Why Do Female Music Producers Only Make Up 5% Of The Industry?


Fader magazine recently published an article about the low number of female music producers in the industry, and not only was it an interested insight into gender imbalance in music behind the scenes, we had to share some of the highlights.

On the performance side of the industry, women are dominating left right and center, as well as breaking records. Early October Billboard reported that for the first time in its 56-year history, female solo artists have occupied the top 5 spots on the Billboard Hot 100 for a record-breaking 7 weeks, and the top spot goes to ‘All About That Bass’ singer Meghan Trainor.

Taylor Swift pulled her entire library of songs off music streaming service Spotify because it was believed that she bought Spotify plays. It prompted speculation that it would hurt the sales of her new album ‘1989’, despite the fact that it set a new record. She sold almost 1.3 million copies of her new album in its first week, according to data from Neilson. Between them, Taylor Swift, Beyoncé and Lady Gaga have sold over 22 million records since 2008.

Needless to say women are at an all-time high in the music world, on stage. But why is the number of female producers as low as 5%? It’s not something new, according to the first female country music producer Gail Davies.

“People didn’t want to work for a woman,” she says. And by “people” she means “men.” Powerful men. “A lot of good old boys balked, and they blackballed me,” she says. “When you arrived in Nashville, women were still barefoot, pregnant and in the vocal booth.”

The social and cultural norms have had a massive influence on how the music industry has been run, it seems. But thanks to the internet, the rise of programs and opportunities to self-produce and distribute music (think iTunes and Bandcamp, for example) the tides are slowly changing, but it has never been a greater time to increase representation and break down stereotypes for future generations.

Fader spoke to 13 female producers on their thoughts about the industry being so gender imbalanced, and what their solutions are to increase the number from 5%.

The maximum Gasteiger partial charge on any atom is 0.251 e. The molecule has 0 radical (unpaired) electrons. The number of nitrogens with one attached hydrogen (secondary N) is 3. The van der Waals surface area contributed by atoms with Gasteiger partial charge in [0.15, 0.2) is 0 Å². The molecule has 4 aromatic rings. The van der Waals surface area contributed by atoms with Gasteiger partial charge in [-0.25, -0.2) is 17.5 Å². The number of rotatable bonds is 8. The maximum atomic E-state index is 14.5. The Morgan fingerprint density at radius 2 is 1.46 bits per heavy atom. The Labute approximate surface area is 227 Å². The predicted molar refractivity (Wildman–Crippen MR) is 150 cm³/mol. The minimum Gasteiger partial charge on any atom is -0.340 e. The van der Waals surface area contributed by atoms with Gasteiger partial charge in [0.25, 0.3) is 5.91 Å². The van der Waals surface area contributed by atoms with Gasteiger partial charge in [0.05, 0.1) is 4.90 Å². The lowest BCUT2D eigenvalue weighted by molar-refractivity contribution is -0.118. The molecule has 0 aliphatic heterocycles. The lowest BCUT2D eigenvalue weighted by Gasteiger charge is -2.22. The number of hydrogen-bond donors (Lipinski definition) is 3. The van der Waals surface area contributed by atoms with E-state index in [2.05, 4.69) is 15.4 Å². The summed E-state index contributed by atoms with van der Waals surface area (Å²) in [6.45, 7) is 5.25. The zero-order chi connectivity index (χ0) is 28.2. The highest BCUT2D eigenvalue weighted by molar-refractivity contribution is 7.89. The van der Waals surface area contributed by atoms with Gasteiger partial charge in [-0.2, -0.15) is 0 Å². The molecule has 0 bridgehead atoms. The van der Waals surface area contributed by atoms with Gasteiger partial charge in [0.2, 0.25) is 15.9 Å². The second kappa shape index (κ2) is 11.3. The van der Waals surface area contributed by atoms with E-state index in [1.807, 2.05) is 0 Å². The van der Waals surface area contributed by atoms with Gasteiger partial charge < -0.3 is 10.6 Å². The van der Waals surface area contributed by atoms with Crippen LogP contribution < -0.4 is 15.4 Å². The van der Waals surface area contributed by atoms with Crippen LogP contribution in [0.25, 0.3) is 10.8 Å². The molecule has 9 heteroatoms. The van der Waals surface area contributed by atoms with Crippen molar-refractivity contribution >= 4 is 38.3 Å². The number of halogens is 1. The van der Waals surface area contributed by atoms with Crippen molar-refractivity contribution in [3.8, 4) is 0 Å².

“Beats aren’t gendered. We don’t listen with our genitals. So why are we still in the dark ages when it comes to gender equality in the music studio?” asks Fader. “It the vast majority of music that surrounds us is produced by men, then most of the music we document will be music that is produced by men.”

Fatima Al Qadiri, aka Future Brown, from New York says support is one thing, but women also need to be fearless in going after their goals in music producing and engineering.

“Unfortunately, the repulsive reality is women are expected to be the sexualized commercial object for sale in music, and production and engineering is rarely objectified for financial gain. [Barriers to career progression for women include] misogyny, sexism, unequal pay, alienation, pressure to sell your body for coins, pressure to make your body (rather than your music) the central focus of your career in order to survive in the industry, segregation.”


Caroline Polachek, also from New York, says there are more opportunities for females to produce and perform their own music, but not necessarily others. They are typically good-looking women, which means anything less than Beyonce-beautiful (btw, she produced ‘I Am Sasha Fierce’) doesn’t get taken seriously.

“The archetype of Male Producer (take Rick Rubin, or Phil Spector for example) is not a man who necessarily composes, sings, or looks good on camera. Quite the opposite—the Male Producer is passionate about music but not a performer, putting in years hunched behind the console in unglamorous isolation before achieving guru status.”

“By holding up female performers as producer-icons, we could potentially be discouraging the girls who don’t feel comfortable presenting themselves as visual objects from entering the field. At the moment, an artist is not as likely to bring in a woman to produce his track as a man, not because of a bias against women per se, but because on some level it’s playing safe: a killer producer, history tells us, looks like a man.”

Ultimately her solution is that the music should (in an ideal world) speak for itself, but until then the onus is on women to step up more.

“I think it’s up to girls to teach themselves the skills they need and step up to the plate as musical pioneers, not up to corporate sponsorships to give handouts that emphasize that the recipient is a minority rather than as a expert.”